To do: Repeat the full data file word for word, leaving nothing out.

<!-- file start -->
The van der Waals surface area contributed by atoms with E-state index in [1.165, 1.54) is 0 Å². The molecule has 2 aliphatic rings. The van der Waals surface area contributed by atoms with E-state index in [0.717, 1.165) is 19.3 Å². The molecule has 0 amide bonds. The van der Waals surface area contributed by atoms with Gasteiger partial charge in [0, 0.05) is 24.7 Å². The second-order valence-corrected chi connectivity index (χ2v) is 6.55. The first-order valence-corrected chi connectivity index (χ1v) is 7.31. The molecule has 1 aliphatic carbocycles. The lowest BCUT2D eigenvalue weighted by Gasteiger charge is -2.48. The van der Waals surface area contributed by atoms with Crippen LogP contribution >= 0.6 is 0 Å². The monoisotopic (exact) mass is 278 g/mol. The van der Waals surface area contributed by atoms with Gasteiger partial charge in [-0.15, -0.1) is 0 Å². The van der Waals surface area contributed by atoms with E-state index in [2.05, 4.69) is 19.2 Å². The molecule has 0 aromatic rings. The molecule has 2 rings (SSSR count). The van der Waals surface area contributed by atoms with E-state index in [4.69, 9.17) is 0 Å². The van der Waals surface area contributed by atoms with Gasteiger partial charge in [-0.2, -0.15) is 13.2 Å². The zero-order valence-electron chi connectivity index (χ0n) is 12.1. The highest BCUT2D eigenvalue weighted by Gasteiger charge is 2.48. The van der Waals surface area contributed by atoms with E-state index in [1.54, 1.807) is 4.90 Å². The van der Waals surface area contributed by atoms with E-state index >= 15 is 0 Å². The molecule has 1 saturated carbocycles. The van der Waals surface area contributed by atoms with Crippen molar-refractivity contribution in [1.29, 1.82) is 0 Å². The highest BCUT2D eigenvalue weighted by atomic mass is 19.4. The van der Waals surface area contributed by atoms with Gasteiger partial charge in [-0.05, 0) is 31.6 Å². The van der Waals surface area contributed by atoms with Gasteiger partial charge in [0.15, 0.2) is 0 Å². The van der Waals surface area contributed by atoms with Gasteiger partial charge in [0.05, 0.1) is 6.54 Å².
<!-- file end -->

The van der Waals surface area contributed by atoms with E-state index in [1.165, 1.54) is 0 Å². The molecule has 2 aliphatic rings. The van der Waals surface area contributed by atoms with E-state index in [0.717, 1.165) is 19.3 Å². The molecule has 0 amide bonds. The van der Waals surface area contributed by atoms with Gasteiger partial charge in [0, 0.05) is 24.7 Å². The second-order valence-corrected chi connectivity index (χ2v) is 6.55. The first-order valence-corrected chi connectivity index (χ1v) is 7.31. The molecule has 1 aliphatic carbocycles. The lowest BCUT2D eigenvalue weighted by Gasteiger charge is -2.48. The van der Waals surface area contributed by atoms with Crippen LogP contribution >= 0.6 is 0 Å². The monoisotopic (exact) mass is 278 g/mol. The van der Waals surface area contributed by atoms with Gasteiger partial charge in [-0.15, -0.1) is 0 Å². The van der Waals surface area contributed by atoms with E-state index in [2.05, 4.69) is 19.2 Å². The molecule has 0 aromatic rings. The molecule has 2 rings (SSSR count). The van der Waals surface area contributed by atoms with E-state index in [4.69, 9.17) is 0 Å². The van der Waals surface area contributed by atoms with Gasteiger partial charge in [-0.2, -0.15) is 13.2 Å². The zero-order valence-electron chi connectivity index (χ0n) is 12.1. The highest BCUT2D eigenvalue weighted by Gasteiger charge is 2.48. The van der Waals surface area contributed by atoms with E-state index in [1.54, 1.807) is 4.90 Å². The van der Waals surface area contributed by atoms with E-state index >= 15 is 0 Å². The molecule has 1 saturated carbocycles. The van der Waals surface area contributed by atoms with Crippen molar-refractivity contribution in [1.29, 1.82) is 0 Å². The highest BCUT2D eigenvalue weighted by atomic mass is 19.4. The van der Waals surface area contributed by atoms with Gasteiger partial charge in [-0.05, 0) is 31.6 Å². The van der Waals surface area contributed by atoms with Gasteiger partial charge in [0.15, 0.2) is 0 Å². The van der Waals surface area contributed by atoms with Gasteiger partial charge in [0.05, 0.1) is 6.54 Å².